Claim: a word ending in -y is most likely not a noun but an adjective.
Don't have my tagged corpus handy to check. Anyone have the stats on Parts-Of-Speech of words ending in y and assuming they don't end in -ly?
The first script found 29476 words ending in -y, of which 13677 were -ly. Therefore we are left with 15799 words ending in -y but not -ly. Among these words, only 2643 were adjectives.
Therefore our key result is 2643/15799 = 0.16729. Approximately 1 out of 6.
This did not incorporate word frequencies, and I suspected they would boost the ranking somewhat, as many of the -y nonadjectives were quite rare (for example otolaryngology, noun). Thus I edited the program to tally instances of each word from a COCA-derived frequency list.
This leads to a frequency of 1632165/18057879 = 0.090385. Roughly 9% of words ending in -y but not -ly were adjectives. Surprisingly, this result was even smaller. I guess in the scheme of things "traditionally-suffixed" adjectives aren't really that common.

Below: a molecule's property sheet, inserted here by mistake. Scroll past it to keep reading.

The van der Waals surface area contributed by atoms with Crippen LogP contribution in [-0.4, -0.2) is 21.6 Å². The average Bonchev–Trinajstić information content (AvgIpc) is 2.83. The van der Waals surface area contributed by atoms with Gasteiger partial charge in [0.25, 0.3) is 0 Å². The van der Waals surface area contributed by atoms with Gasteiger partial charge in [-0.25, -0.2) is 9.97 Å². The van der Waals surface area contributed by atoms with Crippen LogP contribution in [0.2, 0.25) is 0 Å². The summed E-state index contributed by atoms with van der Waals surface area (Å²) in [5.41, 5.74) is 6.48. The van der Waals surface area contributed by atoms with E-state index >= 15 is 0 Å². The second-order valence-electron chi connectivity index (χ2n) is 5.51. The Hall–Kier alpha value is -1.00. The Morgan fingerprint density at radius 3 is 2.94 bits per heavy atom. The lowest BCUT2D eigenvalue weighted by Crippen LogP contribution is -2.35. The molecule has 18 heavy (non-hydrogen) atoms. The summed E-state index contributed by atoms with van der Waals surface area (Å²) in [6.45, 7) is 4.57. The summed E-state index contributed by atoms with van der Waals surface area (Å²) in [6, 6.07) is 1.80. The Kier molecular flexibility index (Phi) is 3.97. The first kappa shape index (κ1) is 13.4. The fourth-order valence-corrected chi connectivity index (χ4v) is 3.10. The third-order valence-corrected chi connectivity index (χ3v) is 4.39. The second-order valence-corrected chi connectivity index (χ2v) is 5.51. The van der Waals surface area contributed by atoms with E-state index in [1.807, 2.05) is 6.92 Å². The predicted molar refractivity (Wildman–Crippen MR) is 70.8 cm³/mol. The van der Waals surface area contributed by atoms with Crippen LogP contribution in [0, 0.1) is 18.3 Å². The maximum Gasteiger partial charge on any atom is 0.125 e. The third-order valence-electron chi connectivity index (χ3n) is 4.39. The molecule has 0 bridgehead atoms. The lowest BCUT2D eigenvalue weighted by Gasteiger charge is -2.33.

From the data I also found the converse question (does being an adjective generally imply a -y ending?). There were 28426173 total instances of adjectives and 2134139 adjectives ending in -y, including -ly. The result here was quite similar: 0.075077. Only about 3 out of every 40 adjectives have the "traditional" suffix.
Frequency results (percent) using WRI curated data.
The columns add up more than 100% because the same word can be accounted for in several rows.
Just as a reference, I used the following scripts (only one shown, Mathematica code):